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The Millennium Challenge Account: Influencing Governance in Developing Countries Through Performance-Based Foreign Aid

Posted by on Wednesday, July 11, 2012 in Notes, Vol. 42 No. 2, Volume 42, Volumes.

The United States actively impacts the legal and political environments of developing countries through the Millennium Challenge Account (MCA).  This new approach to foreign development aid presents both an incredible opportunity to encourage good governance as well as a serious danger of U.S. political agendas manipulating foreign aid to serve partisan interests.  The MCA should seek to develop a nonpartisan strategy and focus primarily on pure rule of law, governance, and political freedom indicators and programming in order to maintain its current successes in improving the legal and policy environment of developing countries competing for MCA funding.

The direction and mandate of the Millennium Challenge Account is important for several reasons.   Although some might consider the U.S. position on foreign aid to be a policy issue, much of law encompasses policy and the two simply cannot be divorced.  The United States, in organizing U.S. foreign aid around specific indicators of what it considers “good governance,” is necessarily impacting both the political and legal environments of developing countries seeking results-based foreign aid.  Preliminary studies have documented the tangible impact of the MCA through the “MCA Effect.”  Developing countries are changing domestic laws and policies specifically in order to qualify for MCA funding.  MCA funding disbursements, or “Compacts,” are also directly influencing governance and the rule of law through various programming mandates.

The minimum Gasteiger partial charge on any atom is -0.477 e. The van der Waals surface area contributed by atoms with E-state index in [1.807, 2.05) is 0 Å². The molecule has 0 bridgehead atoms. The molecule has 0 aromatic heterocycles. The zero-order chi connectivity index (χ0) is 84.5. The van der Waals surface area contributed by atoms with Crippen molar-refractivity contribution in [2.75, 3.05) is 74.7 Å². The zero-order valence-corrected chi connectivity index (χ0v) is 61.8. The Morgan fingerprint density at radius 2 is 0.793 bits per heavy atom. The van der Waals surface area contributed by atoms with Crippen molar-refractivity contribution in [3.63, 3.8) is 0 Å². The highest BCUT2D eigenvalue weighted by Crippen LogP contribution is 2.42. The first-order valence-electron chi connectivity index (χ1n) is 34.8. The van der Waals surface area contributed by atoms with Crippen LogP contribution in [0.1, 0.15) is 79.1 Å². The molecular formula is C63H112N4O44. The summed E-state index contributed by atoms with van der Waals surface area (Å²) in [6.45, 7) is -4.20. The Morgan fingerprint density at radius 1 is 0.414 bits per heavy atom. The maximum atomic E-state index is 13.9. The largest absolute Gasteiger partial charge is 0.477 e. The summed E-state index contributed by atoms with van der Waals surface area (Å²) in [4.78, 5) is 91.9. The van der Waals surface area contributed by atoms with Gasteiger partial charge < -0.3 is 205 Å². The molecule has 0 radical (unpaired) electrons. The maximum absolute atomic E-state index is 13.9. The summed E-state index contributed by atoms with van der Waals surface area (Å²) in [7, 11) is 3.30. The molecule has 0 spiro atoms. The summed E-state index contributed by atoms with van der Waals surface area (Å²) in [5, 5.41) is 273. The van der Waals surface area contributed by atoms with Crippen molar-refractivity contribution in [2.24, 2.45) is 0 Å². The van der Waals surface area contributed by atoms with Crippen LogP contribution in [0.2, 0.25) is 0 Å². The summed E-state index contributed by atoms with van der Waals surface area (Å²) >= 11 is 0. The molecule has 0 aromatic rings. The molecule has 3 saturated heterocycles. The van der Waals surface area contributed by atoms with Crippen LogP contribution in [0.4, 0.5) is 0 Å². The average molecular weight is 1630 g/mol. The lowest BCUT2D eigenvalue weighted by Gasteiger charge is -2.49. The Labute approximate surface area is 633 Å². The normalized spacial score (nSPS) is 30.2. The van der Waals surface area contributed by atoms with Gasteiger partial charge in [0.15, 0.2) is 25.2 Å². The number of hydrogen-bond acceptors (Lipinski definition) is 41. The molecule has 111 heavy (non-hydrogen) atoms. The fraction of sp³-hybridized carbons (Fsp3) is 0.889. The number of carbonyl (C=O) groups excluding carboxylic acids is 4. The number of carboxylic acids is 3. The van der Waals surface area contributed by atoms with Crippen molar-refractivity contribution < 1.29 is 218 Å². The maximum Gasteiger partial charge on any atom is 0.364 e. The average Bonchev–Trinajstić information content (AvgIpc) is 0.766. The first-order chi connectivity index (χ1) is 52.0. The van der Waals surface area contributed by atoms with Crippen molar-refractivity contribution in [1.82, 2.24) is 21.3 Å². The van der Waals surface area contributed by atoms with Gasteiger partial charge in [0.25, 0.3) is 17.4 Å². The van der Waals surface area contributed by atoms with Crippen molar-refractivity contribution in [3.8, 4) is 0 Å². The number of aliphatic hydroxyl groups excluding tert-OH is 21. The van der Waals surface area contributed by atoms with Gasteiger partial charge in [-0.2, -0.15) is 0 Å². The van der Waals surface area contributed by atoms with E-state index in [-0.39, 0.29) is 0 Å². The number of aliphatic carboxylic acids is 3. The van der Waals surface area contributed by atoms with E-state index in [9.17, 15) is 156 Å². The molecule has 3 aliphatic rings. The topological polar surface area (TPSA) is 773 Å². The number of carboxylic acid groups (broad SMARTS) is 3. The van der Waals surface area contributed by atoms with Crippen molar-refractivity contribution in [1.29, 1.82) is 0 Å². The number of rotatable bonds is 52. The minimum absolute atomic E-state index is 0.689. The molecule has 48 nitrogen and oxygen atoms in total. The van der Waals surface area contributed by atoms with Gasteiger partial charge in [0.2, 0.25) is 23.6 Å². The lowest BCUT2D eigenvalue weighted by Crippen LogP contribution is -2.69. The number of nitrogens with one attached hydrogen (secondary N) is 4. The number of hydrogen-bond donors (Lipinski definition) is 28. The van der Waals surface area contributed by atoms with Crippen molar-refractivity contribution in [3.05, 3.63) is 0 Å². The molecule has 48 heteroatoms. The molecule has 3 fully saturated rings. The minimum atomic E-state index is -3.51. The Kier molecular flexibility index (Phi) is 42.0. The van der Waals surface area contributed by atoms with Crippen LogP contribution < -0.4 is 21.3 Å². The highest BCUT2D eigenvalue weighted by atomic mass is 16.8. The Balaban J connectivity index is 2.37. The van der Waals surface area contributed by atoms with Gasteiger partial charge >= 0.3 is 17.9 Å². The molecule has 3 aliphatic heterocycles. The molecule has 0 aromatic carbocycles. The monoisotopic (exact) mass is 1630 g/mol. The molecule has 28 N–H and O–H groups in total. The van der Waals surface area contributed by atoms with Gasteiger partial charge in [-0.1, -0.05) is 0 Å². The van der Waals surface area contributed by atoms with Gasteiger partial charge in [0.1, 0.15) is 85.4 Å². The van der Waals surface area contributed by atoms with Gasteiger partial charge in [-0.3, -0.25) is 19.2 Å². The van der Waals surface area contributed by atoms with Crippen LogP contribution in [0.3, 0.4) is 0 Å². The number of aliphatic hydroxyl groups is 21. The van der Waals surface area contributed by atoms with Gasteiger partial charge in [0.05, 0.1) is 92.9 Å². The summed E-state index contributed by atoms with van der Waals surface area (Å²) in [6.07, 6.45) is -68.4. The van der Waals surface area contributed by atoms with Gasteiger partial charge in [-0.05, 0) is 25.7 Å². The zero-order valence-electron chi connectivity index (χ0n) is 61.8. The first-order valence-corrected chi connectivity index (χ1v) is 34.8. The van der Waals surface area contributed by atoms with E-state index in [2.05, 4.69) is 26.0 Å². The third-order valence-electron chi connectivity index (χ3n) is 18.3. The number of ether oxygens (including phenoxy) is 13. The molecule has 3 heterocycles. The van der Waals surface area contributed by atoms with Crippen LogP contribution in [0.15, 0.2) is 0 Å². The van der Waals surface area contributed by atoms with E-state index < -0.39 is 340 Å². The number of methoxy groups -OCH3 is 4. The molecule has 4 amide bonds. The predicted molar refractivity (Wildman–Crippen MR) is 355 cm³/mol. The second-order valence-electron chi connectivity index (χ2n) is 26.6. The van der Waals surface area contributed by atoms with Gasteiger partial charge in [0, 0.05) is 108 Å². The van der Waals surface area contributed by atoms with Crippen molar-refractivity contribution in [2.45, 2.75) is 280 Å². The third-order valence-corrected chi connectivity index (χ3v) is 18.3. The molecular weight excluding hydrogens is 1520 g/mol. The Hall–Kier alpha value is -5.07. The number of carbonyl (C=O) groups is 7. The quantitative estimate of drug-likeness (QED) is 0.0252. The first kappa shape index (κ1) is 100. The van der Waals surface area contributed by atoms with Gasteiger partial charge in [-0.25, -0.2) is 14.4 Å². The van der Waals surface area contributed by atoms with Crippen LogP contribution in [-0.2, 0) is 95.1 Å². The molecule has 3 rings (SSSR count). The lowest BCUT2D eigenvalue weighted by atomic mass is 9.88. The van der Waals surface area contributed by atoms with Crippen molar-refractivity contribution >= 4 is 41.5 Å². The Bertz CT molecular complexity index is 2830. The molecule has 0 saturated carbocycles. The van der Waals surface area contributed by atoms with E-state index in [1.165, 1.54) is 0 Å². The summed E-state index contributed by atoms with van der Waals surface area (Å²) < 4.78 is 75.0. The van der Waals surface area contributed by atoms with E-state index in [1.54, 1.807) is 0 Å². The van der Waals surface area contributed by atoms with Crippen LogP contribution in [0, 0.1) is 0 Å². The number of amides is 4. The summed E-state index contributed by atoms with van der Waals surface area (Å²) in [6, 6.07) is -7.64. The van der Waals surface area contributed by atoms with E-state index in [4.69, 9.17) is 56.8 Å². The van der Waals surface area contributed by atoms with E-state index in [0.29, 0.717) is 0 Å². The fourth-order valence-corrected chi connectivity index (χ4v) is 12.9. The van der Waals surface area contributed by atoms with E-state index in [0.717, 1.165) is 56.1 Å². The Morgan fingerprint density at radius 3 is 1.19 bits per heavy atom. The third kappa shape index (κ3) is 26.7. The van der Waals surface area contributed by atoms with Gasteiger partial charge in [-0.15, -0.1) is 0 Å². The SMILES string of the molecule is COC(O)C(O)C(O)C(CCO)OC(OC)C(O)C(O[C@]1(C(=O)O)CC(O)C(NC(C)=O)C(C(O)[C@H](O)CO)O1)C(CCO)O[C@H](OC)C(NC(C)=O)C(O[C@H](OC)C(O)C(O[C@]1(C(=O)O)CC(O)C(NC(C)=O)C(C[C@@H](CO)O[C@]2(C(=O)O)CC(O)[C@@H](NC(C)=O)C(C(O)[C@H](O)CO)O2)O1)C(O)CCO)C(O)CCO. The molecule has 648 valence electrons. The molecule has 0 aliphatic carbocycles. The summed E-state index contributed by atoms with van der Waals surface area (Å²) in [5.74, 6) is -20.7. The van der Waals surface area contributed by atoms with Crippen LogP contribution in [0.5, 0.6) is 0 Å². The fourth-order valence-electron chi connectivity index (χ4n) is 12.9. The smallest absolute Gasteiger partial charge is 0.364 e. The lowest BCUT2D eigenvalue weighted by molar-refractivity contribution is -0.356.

As this paper will demonstrate, it is vital that the MCA develop a non-partisan approach to assessing countries and allocating foreign aid in order to maintain fair and consistent relationships with MCA countries.   Past experience has demonstrated a tendency to use foreign aid for purposes of political expediency—such as rewarding political allies or shoring up failed states—rather than for purely development or poverty alleviation purposes.  However, because the MCA has been designed to reward good governance regardless of U.S. interests, it is vital to maintain the separation between political expediency and the development purposes of the MCA.   This can best be achieved by cultivating a more direct focus on governance reform and the rule of law, both in determining aid eligibility and in disbursing funds for development initiatives.

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